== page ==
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Canada regulator rejects Bell's bid for Astral

Rob Gillies, Associated Press

TORONTO (AP) -- Canada's broadcast regulator rejected BCE Inc.'s bid to buy Astral Media Inc. for US$3.4 billion on Thursday, saying the deal would have resulted in an unprecedented level of consolidation in the country's media landscape.

BCE, Canada's largest telecommunications company, said it was "appalled" by the decision and vowed it would ask the federal cabinet to intervene.

BCE had wanted to create a media powerhouse with more content to deliver to televisions, tablets and mobile devices.

Astral is Canada's largest pay and specialty TV broadcaster, owning 25 TV stations including The Movie Network and HBO Canada. It also owns 84 radio stations in 50 Canadian markets and is the third-largest outdoor advertising company.

Jean-Pierre Blais, who took over as chairman of the Canadian Radio-television and Telecommunications Commission, four months ago, noted the combined company would have controlled 107 radio stations, two national english language television stations and 49 pay and specialty television channels.

Blais said BCE is already Canada's largest internet service provider, the second largest wireless service provider and third largest television distributor in Canada.

"Simply put this was not a good deal for Canadians," he said. "All the services are mechanisms through which content is delivered to Canadians. This transaction would have resulted in an unprecedented level of consolidation in the Canadian marketplace and we had grave concerns that BCE would be able to use its market power in an unfair manner and to engage in anticompetitive behavior."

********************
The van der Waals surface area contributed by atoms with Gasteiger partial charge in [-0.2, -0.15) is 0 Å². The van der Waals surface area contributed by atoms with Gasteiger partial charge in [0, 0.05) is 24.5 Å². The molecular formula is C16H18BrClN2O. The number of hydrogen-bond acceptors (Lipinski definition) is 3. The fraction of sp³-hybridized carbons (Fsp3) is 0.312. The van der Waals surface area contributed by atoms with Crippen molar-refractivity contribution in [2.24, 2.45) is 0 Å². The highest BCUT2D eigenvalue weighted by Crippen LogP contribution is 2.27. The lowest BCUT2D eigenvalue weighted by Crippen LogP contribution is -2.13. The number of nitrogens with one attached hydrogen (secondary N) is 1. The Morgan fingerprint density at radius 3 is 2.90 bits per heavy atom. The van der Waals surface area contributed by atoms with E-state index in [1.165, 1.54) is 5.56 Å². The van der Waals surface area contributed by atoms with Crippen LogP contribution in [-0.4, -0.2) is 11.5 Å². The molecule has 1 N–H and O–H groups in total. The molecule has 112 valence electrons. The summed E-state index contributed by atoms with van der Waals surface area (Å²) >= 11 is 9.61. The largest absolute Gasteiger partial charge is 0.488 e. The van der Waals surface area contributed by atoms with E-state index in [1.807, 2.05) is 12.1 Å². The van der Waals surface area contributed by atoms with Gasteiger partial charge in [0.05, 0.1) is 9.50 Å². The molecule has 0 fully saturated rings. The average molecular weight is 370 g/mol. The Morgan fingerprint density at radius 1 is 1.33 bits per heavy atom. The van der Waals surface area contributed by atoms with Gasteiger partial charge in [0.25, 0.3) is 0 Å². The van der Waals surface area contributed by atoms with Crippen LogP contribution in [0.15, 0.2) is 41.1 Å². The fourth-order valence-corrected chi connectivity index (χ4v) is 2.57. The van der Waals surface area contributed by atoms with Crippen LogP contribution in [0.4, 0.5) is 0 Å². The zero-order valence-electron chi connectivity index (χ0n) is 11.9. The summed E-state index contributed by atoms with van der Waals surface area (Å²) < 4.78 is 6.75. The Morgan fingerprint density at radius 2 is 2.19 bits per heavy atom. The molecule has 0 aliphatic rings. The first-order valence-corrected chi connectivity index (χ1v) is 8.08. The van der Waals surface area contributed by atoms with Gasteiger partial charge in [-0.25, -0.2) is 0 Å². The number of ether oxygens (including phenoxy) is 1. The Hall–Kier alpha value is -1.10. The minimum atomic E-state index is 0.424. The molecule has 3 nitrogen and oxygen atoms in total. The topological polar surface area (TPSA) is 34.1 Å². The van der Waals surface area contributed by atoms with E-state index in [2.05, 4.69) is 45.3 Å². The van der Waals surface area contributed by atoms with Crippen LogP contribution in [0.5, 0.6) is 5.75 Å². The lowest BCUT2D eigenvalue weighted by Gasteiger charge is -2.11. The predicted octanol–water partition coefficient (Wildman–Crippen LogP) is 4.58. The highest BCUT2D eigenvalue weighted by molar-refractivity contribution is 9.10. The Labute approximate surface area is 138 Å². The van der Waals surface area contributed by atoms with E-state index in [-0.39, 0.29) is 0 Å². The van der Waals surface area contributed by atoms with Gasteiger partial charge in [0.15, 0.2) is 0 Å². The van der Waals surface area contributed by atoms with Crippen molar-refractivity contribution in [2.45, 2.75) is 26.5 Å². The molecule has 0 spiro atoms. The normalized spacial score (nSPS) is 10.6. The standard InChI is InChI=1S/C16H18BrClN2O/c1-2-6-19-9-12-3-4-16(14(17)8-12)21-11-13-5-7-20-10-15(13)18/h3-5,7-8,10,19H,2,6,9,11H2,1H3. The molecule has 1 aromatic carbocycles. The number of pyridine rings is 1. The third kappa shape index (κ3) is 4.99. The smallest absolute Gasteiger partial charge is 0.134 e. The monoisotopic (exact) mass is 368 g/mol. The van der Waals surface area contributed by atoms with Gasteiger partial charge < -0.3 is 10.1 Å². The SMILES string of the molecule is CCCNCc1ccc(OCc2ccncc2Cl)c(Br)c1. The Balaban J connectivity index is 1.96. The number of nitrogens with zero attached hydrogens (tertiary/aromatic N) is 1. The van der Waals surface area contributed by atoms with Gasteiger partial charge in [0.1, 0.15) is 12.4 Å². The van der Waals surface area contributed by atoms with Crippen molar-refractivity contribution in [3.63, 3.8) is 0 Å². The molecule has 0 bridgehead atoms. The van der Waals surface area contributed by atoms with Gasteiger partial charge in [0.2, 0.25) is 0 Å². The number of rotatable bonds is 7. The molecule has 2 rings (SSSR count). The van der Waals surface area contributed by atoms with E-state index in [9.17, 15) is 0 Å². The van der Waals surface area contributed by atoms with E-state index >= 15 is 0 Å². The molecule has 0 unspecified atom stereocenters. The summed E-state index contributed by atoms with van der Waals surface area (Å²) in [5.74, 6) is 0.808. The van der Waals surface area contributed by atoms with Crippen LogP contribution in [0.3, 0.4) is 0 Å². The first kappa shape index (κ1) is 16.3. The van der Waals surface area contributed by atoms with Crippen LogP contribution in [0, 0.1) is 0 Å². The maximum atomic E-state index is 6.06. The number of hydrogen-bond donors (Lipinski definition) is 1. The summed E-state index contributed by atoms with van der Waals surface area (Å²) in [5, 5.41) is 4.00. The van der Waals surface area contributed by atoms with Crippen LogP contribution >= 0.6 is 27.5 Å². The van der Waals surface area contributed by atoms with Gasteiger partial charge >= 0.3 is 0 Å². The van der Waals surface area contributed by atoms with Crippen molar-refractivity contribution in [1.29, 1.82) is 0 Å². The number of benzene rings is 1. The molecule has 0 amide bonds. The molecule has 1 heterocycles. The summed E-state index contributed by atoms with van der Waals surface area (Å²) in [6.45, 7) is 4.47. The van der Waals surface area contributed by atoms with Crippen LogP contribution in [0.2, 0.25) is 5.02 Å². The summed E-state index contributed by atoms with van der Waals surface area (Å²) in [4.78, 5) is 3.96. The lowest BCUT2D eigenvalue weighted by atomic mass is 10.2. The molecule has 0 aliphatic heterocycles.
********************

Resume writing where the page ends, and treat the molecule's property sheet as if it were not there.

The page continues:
Many had expected the regulator would approve the deal with conditions. Blais said it's rare that the CRTC has turned down such deals but they had no other option. He dismissed the notion that they could have set conditions on the deal.

"We could not have ensured a robust Canadian broadcasting system without imposing extensive and intrusive safeguards, which would have been to the detriment of the entire industry," he said.

BCE, also known as Bell, said the decision breaches CRTC policy.

"This is a decision that should not stand," George Cope, President and CEO of BCE, said in a statement. "We met all the CRTC's rules."

BCE said the CRTC has said it would approve broadcasting transactions resulting in a company controlling less than 35 percent of total TV audience share and said Bell and Astral combined would have an English-language TV market share of 33.5 percent and 24.4 percent of the French-language TV market.

BCE had argued it needed to do the deal to compete with international rivals like video subscription service Netflix, and they pledged tangible benefits by adding $240 million in funding for programs.

Most of BCE's competitors said the deal would have placed significant market power in the hands of one company. Phil Lind, Vice-Chairman of BCE rival Rogers Communications, commended the CRTC for the "courageous decision" and said it was a good day for consumers. Quebecor, Bell's competitor in Quebec, had said the deal would create a "monster."

BCE said senior CRTC officials met privately with BCE's competitors multiple times and refused to meet with them before public hearings were held.

"The CRTC fell head over heels for their carefully orchestrated and well-funded propaganda effort that made a mockery of the entire process," BCE said in its statement.